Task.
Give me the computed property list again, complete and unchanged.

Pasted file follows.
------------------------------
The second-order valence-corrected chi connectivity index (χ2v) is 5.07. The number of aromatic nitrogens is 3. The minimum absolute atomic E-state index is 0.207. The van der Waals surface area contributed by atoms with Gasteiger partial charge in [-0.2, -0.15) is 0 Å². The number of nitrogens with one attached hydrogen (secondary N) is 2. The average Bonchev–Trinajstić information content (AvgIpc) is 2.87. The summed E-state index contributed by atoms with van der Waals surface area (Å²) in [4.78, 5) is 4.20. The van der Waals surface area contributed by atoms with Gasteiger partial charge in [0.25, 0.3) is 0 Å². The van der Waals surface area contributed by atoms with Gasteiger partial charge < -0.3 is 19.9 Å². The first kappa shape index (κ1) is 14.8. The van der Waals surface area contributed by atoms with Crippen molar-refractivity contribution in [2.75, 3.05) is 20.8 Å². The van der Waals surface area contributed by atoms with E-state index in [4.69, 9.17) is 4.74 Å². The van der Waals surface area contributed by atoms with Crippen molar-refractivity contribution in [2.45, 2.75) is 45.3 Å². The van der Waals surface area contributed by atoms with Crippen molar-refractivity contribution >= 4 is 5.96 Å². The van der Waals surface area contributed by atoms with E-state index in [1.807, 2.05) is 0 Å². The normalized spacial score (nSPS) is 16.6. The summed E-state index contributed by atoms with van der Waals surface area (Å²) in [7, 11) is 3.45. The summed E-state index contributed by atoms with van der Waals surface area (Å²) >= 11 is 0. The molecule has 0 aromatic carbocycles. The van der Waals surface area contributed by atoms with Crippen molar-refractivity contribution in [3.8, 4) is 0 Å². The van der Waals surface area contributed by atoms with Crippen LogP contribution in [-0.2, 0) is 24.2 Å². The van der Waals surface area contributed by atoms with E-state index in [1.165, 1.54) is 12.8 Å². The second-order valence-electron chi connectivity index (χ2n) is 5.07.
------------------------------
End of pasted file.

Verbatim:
The second-order valence-corrected chi connectivity index (χ2v) is 5.07. The number of aromatic nitrogens is 3. The minimum absolute atomic E-state index is 0.207. The van der Waals surface area contributed by atoms with Gasteiger partial charge in [-0.2, -0.15) is 0 Å². The number of nitrogens with one attached hydrogen (secondary N) is 2. The average Bonchev–Trinajstić information content (AvgIpc) is 2.87. The summed E-state index contributed by atoms with van der Waals surface area (Å²) in [4.78, 5) is 4.20. The van der Waals surface area contributed by atoms with Gasteiger partial charge in [0.25, 0.3) is 0 Å². The van der Waals surface area contributed by atoms with Gasteiger partial charge < -0.3 is 19.9 Å². The first kappa shape index (κ1) is 14.8. The van der Waals surface area contributed by atoms with Crippen molar-refractivity contribution in [2.75, 3.05) is 20.8 Å². The van der Waals surface area contributed by atoms with E-state index in [4.69, 9.17) is 4.74 Å². The van der Waals surface area contributed by atoms with Crippen molar-refractivity contribution in [2.45, 2.75) is 45.3 Å². The van der Waals surface area contributed by atoms with Crippen molar-refractivity contribution >= 4 is 5.96 Å². The van der Waals surface area contributed by atoms with E-state index in [1.807, 2.05) is 0 Å². The normalized spacial score (nSPS) is 16.6. The summed E-state index contributed by atoms with van der Waals surface area (Å²) in [7, 11) is 3.45. The summed E-state index contributed by atoms with van der Waals surface area (Å²) >= 11 is 0. The molecule has 0 aromatic carbocycles. The van der Waals surface area contributed by atoms with Crippen molar-refractivity contribution in [3.8, 4) is 0 Å². The van der Waals surface area contributed by atoms with Crippen LogP contribution in [-0.2, 0) is 24.2 Å². The van der Waals surface area contributed by atoms with E-state index in [1.165, 1.54) is 12.8 Å². The second-order valence-electron chi connectivity index (χ2n) is 5.07.